Ulcerative Colitis is a form of chronic inflammatory bowel disease that effects the colon mostly in the recto-sigmoid region. It is a form of colitis, in which the colon becomes inflamed and develops tiny open sores in the lining of colon (Crohn's & Colitis foundation of America, 2013).
This tiny open sores or ulcers, produce pus and mucus. Ulcerative colitis comes in phases with gradual disintegration of the intestinal wall with abdominal pain and cramps, rectal bleeding and diarrhea containing blood, pus and mucus. But in some cases, toxic megacolon (extreme dilatation of a segment of colon) and potential perforation in the peritoneal cavity might occur due to a very severe acute process ( Bontrager & Lampignano, 2010).
Ulcerative Colitis can affect people at any age but it often occurs in teenagers and young adults between the age of 15-30 years. Crohn's & Colitis foundation of America state that, Ulcerative Colitis is the result of an abnormal body response to our body's immune system. The immune system that consists of a collection of cells and protein protects our body from potentially harmful infectious microorganisms. However the immune system attacks our food, bacteria and other materials mistaking it for harmful pathogens. When this happens, our body will send white blood cells into the lining of he intestines which will produce chronic inflammation and ulceration.
2.1 Anatomy of Colon
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Figure 1: Colon or large intestines was divided into six region
The colon or large intestine is the last part of digestive system. It is 1.5m (5ft) long and 6.5cm (2.5 inch) in diameter which covers the intraperitoneal cavity. It function is to removes water and salt from solid waste before the defecation process takes place. Colon was different from small intestines as it does not take part in the major role of absorption of foods and nutrient. Somehow, it does absorb water, sodium and some fat soluble vitamin. Colon or large intestines consist of six sections:
Cecum Intestinal pouch located at the junction of large and small intestines which is important in cellulose digestion.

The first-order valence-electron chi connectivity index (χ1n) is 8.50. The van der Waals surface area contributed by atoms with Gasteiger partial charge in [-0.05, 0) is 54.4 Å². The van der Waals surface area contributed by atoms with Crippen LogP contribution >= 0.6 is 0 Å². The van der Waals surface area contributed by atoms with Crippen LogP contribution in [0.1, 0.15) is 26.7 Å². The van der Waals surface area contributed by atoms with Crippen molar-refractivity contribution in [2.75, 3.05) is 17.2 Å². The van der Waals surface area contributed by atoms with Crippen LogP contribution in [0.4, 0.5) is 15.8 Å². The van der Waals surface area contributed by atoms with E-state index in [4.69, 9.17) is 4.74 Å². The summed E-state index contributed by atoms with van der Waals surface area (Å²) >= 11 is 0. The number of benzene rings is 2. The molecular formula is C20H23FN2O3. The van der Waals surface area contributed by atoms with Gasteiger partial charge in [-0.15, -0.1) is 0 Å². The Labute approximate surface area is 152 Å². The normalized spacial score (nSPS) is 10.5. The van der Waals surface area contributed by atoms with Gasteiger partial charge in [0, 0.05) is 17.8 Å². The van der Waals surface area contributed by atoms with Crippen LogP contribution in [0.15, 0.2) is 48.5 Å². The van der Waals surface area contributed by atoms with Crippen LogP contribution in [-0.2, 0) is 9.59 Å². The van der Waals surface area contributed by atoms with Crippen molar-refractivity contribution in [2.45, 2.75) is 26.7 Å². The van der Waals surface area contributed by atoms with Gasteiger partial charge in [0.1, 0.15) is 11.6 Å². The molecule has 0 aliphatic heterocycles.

Ascending colon Lies vertically in the lateral part of abdominal cavity.
Transverse colon A horizontal course from right to left and just below the spleen it takes right angle turn to form descending colon.
Descending colon Lies vertically in the most lateral left part of abdominal cavity. Consist of sigmoid colon and rectum at the distal portion.
Sigmoid colon The S-shape curve lies between descending colon and rectum. Its length is about 40cm.
Rectum The terminal part of large intestine that ends with anus. About 12cm in length.
2.1.1 Histology of Colon
Figure 2: Four different linings in the wall of colon
The wall of colon contains four different layers which is :
(a)Mucosa layer The mucosa layer consist of epithelium, connective tissue and smooth muscle. The epithelium contains intestinal gland that composed of absorptive and goblet cells. The function of absorptive cell is to absorbs water while goblet cells secretes mucus that act as a lubricant The nodules were found in connective tissue and it will extends until submuscularis mucosa of submucosa.
(b) Submucosa Compose of connective tissue and some amount of fat.
(c) Muscularis Contains two layers of smooth muscle that is internal circular layer and external longitudinal layer. The external longitudinal muscle layer runs most of the length of colon. Muscularis layer enclosed by 3 conspicuous band performing teniae coli.
(d) Serosa Part of visceral peritoneum that contains fat and connected to teniae coli.
The etiology of this cause is unknown (Kowalczyk & D. Mace, 2009, p. 119). But it is thought that genes, environment and immune system might be the risk factors of having Ulcerative Colitis.